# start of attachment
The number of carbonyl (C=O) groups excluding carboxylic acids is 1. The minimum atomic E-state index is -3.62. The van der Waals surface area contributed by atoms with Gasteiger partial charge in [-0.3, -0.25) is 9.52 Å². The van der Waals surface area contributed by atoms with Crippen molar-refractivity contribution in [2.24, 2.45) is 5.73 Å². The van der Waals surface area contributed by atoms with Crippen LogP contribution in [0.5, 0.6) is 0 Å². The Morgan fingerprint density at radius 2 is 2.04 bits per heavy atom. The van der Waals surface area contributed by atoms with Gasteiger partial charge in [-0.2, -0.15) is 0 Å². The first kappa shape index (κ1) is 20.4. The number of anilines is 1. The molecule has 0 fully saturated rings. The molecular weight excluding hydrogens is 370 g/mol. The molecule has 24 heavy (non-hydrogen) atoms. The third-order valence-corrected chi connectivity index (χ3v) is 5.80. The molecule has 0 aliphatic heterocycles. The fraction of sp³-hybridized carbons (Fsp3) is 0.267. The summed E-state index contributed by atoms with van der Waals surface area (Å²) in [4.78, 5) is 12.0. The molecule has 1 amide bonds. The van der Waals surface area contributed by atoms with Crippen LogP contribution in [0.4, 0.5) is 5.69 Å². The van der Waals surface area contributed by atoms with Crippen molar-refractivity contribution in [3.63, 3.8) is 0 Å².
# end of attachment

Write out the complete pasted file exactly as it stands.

The number of carbonyl (C=O) groups excluding carboxylic acids is 1. The minimum atomic E-state index is -3.62. The van der Waals surface area contributed by atoms with Gasteiger partial charge in [-0.3, -0.25) is 9.52 Å². The van der Waals surface area contributed by atoms with Crippen molar-refractivity contribution in [2.24, 2.45) is 5.73 Å². The van der Waals surface area contributed by atoms with Crippen LogP contribution in [0.5, 0.6) is 0 Å². The Morgan fingerprint density at radius 2 is 2.04 bits per heavy atom. The van der Waals surface area contributed by atoms with Gasteiger partial charge in [-0.2, -0.15) is 0 Å². The first kappa shape index (κ1) is 20.4. The number of anilines is 1. The molecule has 0 fully saturated rings. The molecular weight excluding hydrogens is 370 g/mol. The molecule has 24 heavy (non-hydrogen) atoms. The third-order valence-corrected chi connectivity index (χ3v) is 5.80. The molecule has 0 aliphatic heterocycles. The fraction of sp³-hybridized carbons (Fsp3) is 0.267. The summed E-state index contributed by atoms with van der Waals surface area (Å²) in [4.78, 5) is 12.0. The molecule has 1 amide bonds. The van der Waals surface area contributed by atoms with Crippen LogP contribution in [0.4, 0.5) is 5.69 Å². The van der Waals surface area contributed by atoms with Crippen molar-refractivity contribution in [3.63, 3.8) is 0 Å².